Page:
Direct Sales – What Are Filler Advertising Packs?

I am often asked “What are filler ad packs?” by other Direct Sales Consultants. Filler Ad Packs are also known as Filler Advertising Packs but for the sake of this article we will use the common usage term of Filler Ad Packs.

Direct Sellers started making up Filler Ad Packs a few years ago as a means to market their Direct Sales Businesses.

Let me explain what they are and then give you a few ideas on what you can do to make your own creative filler packs.

Filler Ad packs are little zipper close bags measuring approximately 3 inches by 5 inches in size. Some people do use non-zipper close bags but then you will need a ribbon, staple, or other item to close your bag. Once you make up several of your little Filler Ad Packs, you will want to find other Direct Sales consultants to swap Filler Ad Packs with. That consultant will hand out your Filler Ad Packs at her home parties and with her customer orders and you will do the same with your customers.

It’s a win-win situation for both consultants involved as it is getting your business information out there to new people you might not of reached on your own.

Enclosed in the little bags are a few things such as:

Business Card
Discount Coupon
Sample of a Product (or) a little promotional giveaway item

It doesn’t matter what type of Direct Sales Company you are with, there is always some type of item that you can use to create your own Filler Ad Pack.

Here are some creative ideas to get you started.

Direct Sales: Candle Businesses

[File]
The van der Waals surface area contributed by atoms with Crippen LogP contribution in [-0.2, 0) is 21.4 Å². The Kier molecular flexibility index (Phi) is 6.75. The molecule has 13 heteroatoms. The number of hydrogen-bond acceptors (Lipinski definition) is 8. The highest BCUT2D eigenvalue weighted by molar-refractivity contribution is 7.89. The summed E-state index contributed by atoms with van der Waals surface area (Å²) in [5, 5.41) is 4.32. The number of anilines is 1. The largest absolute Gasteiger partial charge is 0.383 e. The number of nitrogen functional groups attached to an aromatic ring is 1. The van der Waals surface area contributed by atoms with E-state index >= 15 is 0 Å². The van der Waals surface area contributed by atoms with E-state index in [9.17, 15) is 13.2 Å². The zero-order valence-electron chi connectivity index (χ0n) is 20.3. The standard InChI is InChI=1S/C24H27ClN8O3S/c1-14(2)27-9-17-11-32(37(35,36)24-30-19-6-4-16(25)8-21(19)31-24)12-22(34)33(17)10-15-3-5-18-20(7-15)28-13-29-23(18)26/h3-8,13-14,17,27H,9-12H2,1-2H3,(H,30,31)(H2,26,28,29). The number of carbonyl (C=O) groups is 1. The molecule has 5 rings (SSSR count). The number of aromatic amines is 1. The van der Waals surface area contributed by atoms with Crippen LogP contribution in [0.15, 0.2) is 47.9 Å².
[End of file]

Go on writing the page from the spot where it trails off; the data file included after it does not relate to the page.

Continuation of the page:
tealight candles, match books, mini scratch and sniff cards with candle scents, pens, pencils, magnets, candle burning tip sheet, mini candle snuffers, mini note pads or even little birthday cake candles.

Kitchen and Gourmet Food Businesses

recipe cards, spice sample packs, cookbook bookmarks, corn cob holders, mini pill boxes, cocktail drink umbrellas, refrigerator magnets, shopping list pads, mini note pads, chore lists, kitchen cleaning tip list, pens, pencils, kitchen scoops, mini chip bag clips, printed food gift container labels, spice jar labels, mini herb garden seed packs, single serving tea bags, single packets of instant coffee, coffee pods, bottle openers and jar grippers.

Book Consultants

bookmarks, printed children’s coloring pages, book ID plates, chore lists, mini note pads, pens, pencils, mini erasers, business card magnets, stickers, mini desk top calendars and ABC children’s refrigerator magnets.

Jewelry Consultants

magnetic business cards, jeweled bobby pins, hair barrettes, pony tail holders, samples of jewelry cleaner, jewelry cleaning tip sheet, pens, pencils, extra earring backs and inexpensive jewelry charms.

Cosmetic, Bath and Body, and Skincare Consultants

magnetic business cards, product samples, mini note pads, pens, pencils, skincare tip sheet, extra eye shadow sponge applicators, make-up sponge, sample pack of cotton swabs, cotton balls, samples of bubble bath, samples of body lotion and mini fingernail files.

Craft and Art Consultants

mini printed children’s coloring pages, pens, pencils, erasers, glue sticks, kids scissors, magnets, mini 4pk. crayons, mini colored pencils, paint brushes, chalk, stickers and balloons.

Miscellaneous Items such as these can also be used:

mini vinyl window clings, temporary children’s tattoos, all occasion gift tags, individually wrapped hard candy, packs of gum, mini wallet sized calendars, emergency id cards, key fobs, garden seed packs, paper clips, colored staples, mini blowing bubbles, and scratch off discount coupons.